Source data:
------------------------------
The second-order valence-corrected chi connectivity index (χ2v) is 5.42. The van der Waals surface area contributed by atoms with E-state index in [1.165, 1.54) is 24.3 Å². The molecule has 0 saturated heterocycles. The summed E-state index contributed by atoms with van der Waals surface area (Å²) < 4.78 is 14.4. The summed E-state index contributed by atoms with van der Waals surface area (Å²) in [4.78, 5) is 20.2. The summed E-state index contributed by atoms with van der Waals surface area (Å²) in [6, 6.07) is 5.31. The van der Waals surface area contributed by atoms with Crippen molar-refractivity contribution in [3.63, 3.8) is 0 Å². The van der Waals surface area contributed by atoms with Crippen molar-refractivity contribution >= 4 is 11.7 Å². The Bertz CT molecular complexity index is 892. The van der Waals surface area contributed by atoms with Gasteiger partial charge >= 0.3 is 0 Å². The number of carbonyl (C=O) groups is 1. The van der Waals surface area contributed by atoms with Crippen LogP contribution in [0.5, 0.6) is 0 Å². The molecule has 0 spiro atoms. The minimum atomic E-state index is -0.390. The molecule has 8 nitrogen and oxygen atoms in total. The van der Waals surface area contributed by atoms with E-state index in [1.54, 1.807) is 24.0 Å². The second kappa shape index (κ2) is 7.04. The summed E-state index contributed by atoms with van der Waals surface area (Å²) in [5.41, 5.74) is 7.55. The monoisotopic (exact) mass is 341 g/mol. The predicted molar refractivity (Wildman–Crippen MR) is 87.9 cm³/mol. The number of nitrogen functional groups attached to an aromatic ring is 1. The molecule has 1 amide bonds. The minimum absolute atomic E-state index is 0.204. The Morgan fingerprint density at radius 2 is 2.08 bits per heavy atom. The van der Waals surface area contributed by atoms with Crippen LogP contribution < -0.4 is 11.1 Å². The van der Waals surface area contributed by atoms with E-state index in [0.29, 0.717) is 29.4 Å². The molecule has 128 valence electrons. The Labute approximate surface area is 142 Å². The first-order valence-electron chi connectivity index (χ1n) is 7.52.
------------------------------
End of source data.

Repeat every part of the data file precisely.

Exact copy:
The second-order valence-corrected chi connectivity index (χ2v) is 5.42. The van der Waals surface area contributed by atoms with E-state index in [1.165, 1.54) is 24.3 Å². The molecule has 0 saturated heterocycles. The summed E-state index contributed by atoms with van der Waals surface area (Å²) < 4.78 is 14.4. The summed E-state index contributed by atoms with van der Waals surface area (Å²) in [4.78, 5) is 20.2. The summed E-state index contributed by atoms with van der Waals surface area (Å²) in [6, 6.07) is 5.31. The van der Waals surface area contributed by atoms with Crippen molar-refractivity contribution in [3.63, 3.8) is 0 Å². The van der Waals surface area contributed by atoms with Crippen molar-refractivity contribution >= 4 is 11.7 Å². The Bertz CT molecular complexity index is 892. The van der Waals surface area contributed by atoms with Gasteiger partial charge >= 0.3 is 0 Å². The number of carbonyl (C=O) groups is 1. The van der Waals surface area contributed by atoms with Crippen LogP contribution in [0.5, 0.6) is 0 Å². The molecule has 0 spiro atoms. The minimum atomic E-state index is -0.390. The molecule has 8 nitrogen and oxygen atoms in total. The van der Waals surface area contributed by atoms with E-state index in [1.54, 1.807) is 24.0 Å². The second kappa shape index (κ2) is 7.04. The summed E-state index contributed by atoms with van der Waals surface area (Å²) in [5.41, 5.74) is 7.55. The monoisotopic (exact) mass is 341 g/mol. The predicted molar refractivity (Wildman–Crippen MR) is 87.9 cm³/mol. The number of nitrogen functional groups attached to an aromatic ring is 1. The molecule has 1 amide bonds. The minimum absolute atomic E-state index is 0.204. The Morgan fingerprint density at radius 2 is 2.08 bits per heavy atom. The van der Waals surface area contributed by atoms with Crippen LogP contribution < -0.4 is 11.1 Å². The van der Waals surface area contributed by atoms with E-state index in [0.29, 0.717) is 29.4 Å². The molecule has 128 valence electrons. The Labute approximate surface area is 142 Å². The first-order valence-electron chi connectivity index (χ1n) is 7.52.